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The History of
Holy Protection Ukrainian Catholic Church
in Bridgeport, Connecticut
(From the 40th Anniversary Booklet – October 7, 1990)

On the occasion of the 40th anniversary of our parish, let us look back upon the history of our parish as well as the long-lasting contributions of its parishioners to the Ukrainian community in Bridgeport and beyond. The parish of the Holy Protection of the Blessed Virgin Mary provided not only spiritual sustenance for newly arrived Ukrainian Catholics after World War II, but also became the center of community social life. Although the renewal of our parish began in 1950, its actual origins began much earlier.

Shortly after World War I a small group of Ukrainian immigrants settled in Connecticut and with their strong faith and love of God and Church in their native land, they resolved to establish their Eastern-rite Church in their adopted land. The first Church Committee was selected with the following leadership: Wolodymyr Venhyrnovych as Committee head; John Hleva, secretary and Leontyj Byko, treasurer.

The earliest liturgical services were conducted in the Roman Catholic Church located on Pembroke Street in Bridgeport, Connecticut. A Ukrainian priest, Father Onufrey Kowalshky, celebrated the first liturgy. It was largely through Fr. KowalshkyÕs efforts and those of his parishioners, that a church, located on Beach Street was purchased and renamed the Holy Protection of the Blessed Virgin Mary.  The church was renovated in time to celebrate the Liturgy of the feast of the Holy Protection of the BVM in October of 1922, within its own walls.

The second pastor assigned to the church from 1925 to 1926, was Fr. O. Kozoris. The canonical visitations to the parish of His Excellency Bishop K. Bohachevsky stem from this period. From 1926 to 1933 Fr. Volynetcz and Fr. Ulytsky served as pastors. In 1933 the parish ceased to be Catholic; in 1939 the parish charter was rewritten and the parish was incorporated in the Ukrainian Orthodox Church.

Following the conclusion of World War II, particularly in the years 1947-1950, saw thousands of Ukrainian refugees resettling from many European nations to the United States. The Ukrainian community in Bridgeport, among others, extended the hand of human kindness to some 25 to 30 families of Ukrainian origins. These newly arrived Ukrainians were generously aided in their quest for apartments and jobs by Ukrainians from the earlier and ÒoldÕ immigration and their families. By 1949 the numbers of newcomers had swelled the ranks of the Ukrainian community to a fairly generous proportion. We all felt, however, a great emptiness in our lives because we lacked our own Ukrainian Catholic Church.

Twelve families of the ÒoldÓ immigrants, feeling the same need to belong to the Ukrainian Catholic Church, joined the ranks of the ÒnewÓ immigrants. Between 1948 to 1949 Bohdan Seniw was one individual who worked tirelessly and selflessly against all odds and obstacles to effect the organization and establishment of a Ukrainian Catholic Church. Mr. Seniw was aided in his efforts by the good counsel and hard work of Monsignor Danylo Matchkiw, at that time, the pastor of the Carpatho-Greek Catholic Church.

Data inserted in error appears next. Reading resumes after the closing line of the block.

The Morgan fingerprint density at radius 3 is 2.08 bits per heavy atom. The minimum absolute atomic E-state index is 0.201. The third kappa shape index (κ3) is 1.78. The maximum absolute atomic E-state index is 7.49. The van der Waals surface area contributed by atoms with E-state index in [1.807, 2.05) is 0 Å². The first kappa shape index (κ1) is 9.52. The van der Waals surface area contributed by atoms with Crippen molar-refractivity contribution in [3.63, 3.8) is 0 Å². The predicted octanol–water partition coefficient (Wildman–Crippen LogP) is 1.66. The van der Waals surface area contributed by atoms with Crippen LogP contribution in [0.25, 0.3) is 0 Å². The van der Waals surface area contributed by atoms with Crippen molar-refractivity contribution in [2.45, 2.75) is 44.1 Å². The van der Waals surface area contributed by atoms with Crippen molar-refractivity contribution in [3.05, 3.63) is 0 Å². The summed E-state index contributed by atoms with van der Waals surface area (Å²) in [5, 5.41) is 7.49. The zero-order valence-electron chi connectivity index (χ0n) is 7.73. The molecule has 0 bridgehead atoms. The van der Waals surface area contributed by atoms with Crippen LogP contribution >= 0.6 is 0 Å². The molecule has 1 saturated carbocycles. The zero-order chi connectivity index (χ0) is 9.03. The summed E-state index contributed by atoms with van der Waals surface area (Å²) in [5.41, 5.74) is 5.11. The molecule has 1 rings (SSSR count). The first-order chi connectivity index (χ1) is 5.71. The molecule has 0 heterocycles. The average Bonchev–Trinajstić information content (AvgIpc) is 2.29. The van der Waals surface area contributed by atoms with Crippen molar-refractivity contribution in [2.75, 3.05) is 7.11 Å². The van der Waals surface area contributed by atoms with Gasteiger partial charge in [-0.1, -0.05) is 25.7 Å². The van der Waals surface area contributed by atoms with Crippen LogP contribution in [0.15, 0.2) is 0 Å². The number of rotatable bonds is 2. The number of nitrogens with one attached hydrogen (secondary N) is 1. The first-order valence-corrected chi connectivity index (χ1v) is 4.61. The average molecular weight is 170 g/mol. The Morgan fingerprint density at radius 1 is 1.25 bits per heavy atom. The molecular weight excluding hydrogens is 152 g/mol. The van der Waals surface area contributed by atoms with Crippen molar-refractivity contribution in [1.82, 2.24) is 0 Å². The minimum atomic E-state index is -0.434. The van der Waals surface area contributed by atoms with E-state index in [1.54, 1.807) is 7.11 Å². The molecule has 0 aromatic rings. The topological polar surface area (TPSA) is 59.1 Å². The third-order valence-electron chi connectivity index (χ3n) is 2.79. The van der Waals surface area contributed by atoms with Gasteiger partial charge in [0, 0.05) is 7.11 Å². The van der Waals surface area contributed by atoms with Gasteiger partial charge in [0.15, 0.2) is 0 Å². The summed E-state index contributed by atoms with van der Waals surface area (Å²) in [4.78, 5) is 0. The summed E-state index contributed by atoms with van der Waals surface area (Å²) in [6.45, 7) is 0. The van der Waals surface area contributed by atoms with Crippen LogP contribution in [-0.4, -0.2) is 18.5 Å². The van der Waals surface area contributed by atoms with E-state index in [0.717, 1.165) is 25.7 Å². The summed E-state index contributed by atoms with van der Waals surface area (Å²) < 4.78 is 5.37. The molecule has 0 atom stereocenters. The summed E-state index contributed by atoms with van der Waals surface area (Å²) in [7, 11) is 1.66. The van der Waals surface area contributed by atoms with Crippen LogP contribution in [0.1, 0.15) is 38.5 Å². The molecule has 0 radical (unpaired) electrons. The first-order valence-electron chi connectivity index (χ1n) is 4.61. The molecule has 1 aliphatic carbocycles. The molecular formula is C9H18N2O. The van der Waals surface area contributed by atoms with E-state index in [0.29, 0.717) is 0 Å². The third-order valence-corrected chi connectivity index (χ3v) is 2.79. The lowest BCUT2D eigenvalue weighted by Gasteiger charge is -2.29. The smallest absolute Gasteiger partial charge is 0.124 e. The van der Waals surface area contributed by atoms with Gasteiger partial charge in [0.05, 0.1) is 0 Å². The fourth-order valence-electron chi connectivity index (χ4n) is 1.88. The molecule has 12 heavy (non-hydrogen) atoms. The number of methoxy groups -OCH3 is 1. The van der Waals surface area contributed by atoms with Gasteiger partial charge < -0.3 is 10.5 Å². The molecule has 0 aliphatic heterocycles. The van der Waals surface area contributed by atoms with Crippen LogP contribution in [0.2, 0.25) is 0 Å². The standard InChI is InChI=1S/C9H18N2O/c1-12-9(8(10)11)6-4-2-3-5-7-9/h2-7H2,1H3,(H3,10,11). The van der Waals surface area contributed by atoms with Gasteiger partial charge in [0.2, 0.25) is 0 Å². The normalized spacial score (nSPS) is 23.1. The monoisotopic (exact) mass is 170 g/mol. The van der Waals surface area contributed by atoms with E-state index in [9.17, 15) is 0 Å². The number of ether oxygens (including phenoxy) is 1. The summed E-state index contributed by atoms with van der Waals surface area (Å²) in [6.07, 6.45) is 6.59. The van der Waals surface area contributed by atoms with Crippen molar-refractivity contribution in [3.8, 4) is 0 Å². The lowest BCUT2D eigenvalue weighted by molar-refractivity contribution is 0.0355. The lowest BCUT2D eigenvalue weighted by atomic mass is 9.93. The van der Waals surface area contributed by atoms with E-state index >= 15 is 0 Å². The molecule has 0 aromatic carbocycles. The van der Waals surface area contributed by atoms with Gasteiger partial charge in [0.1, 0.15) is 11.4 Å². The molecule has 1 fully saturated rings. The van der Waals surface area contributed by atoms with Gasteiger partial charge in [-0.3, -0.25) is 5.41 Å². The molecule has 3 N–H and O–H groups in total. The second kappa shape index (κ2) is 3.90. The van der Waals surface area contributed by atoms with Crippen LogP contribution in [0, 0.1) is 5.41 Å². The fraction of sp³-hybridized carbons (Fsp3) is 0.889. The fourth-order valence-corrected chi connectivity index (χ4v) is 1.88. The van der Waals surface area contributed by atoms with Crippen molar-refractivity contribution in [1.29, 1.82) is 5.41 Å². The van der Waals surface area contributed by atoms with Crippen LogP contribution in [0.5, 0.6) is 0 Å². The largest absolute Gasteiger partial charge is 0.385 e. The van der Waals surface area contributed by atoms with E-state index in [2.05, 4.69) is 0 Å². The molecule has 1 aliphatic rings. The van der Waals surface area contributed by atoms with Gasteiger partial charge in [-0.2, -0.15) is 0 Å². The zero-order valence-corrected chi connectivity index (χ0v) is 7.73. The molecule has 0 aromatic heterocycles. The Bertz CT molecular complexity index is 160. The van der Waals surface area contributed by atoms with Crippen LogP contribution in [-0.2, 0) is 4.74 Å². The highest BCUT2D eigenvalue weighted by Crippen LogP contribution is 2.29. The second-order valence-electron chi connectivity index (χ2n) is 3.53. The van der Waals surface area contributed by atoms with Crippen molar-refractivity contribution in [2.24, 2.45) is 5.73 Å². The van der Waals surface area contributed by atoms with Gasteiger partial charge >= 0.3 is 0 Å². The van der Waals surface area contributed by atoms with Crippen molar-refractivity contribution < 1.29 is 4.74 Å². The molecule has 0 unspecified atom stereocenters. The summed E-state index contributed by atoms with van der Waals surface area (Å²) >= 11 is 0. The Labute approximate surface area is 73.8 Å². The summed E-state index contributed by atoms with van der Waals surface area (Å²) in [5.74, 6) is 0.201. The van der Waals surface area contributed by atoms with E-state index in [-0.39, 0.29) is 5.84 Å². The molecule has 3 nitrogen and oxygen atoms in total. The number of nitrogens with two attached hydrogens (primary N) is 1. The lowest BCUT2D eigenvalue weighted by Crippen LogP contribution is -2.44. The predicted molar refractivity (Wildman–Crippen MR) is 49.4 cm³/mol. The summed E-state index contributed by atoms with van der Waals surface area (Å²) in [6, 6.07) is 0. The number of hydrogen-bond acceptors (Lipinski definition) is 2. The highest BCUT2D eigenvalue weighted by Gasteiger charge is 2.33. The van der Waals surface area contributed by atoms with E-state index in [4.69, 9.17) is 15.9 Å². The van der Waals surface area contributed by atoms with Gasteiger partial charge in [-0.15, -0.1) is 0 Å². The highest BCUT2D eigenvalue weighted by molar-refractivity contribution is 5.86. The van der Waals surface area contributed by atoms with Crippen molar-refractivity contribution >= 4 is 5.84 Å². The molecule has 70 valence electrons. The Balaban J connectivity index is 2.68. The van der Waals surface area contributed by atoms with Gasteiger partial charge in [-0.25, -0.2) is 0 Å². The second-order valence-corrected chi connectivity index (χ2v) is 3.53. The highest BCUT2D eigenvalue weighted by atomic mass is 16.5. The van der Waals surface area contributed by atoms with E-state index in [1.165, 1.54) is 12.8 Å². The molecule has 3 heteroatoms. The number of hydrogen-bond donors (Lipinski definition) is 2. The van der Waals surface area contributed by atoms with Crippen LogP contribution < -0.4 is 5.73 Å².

At a general meeting in 1949 plans were drawn up to begin the organization of the Ukrainian Catholic Church and an ÒInitiatingÓ Committee was formed, consisting of Bohdan Seniw, George Dobosz, Mychailo Halkewycz, Dimitry Charnowskyj and Roman Stec. Designated members B. Seniw, G. Dobosz and J. Fedoronko traveled to the Ukrainian Catholic Church in Ansonia, Connecticut and appealed to the then pastor, Fr. Wasyl (Basil) Lar, to present to the Bishop a strong case for both the establishment of the Ukrainian Catholic parish in Bridgeport and a priest to serve its needs.

In January of 1950, His Excellency Bishop Constantine assigned Fr. Petro Melnychuk as our pastor. Fr. MelnychukÕs lack of fluency in English, however, made his pastoral work extremely difficult, particularly in traveling and asking families to join the parish. Thanks to the generosity of the parishioners and with GodÕs help, the organizational work was successful.

Father Melnychuk celebrated the first liturgy in the Ukrainian National Home which was located at 500 Hallet Street. Later, with the cooperation and permission of Fr. Santolini, Sunday liturgies were held in a Roman Catholic Church in the neighboring Italian community.

Fr. Melnychuk remained with the parish for only five months. In May of 1950, Fr. Yaroslav Shust arrived as pastor and remained at this task, selflessly serving his parish and its spiritual needs, for thirty-six years, until his well-deserved retirement in 1986.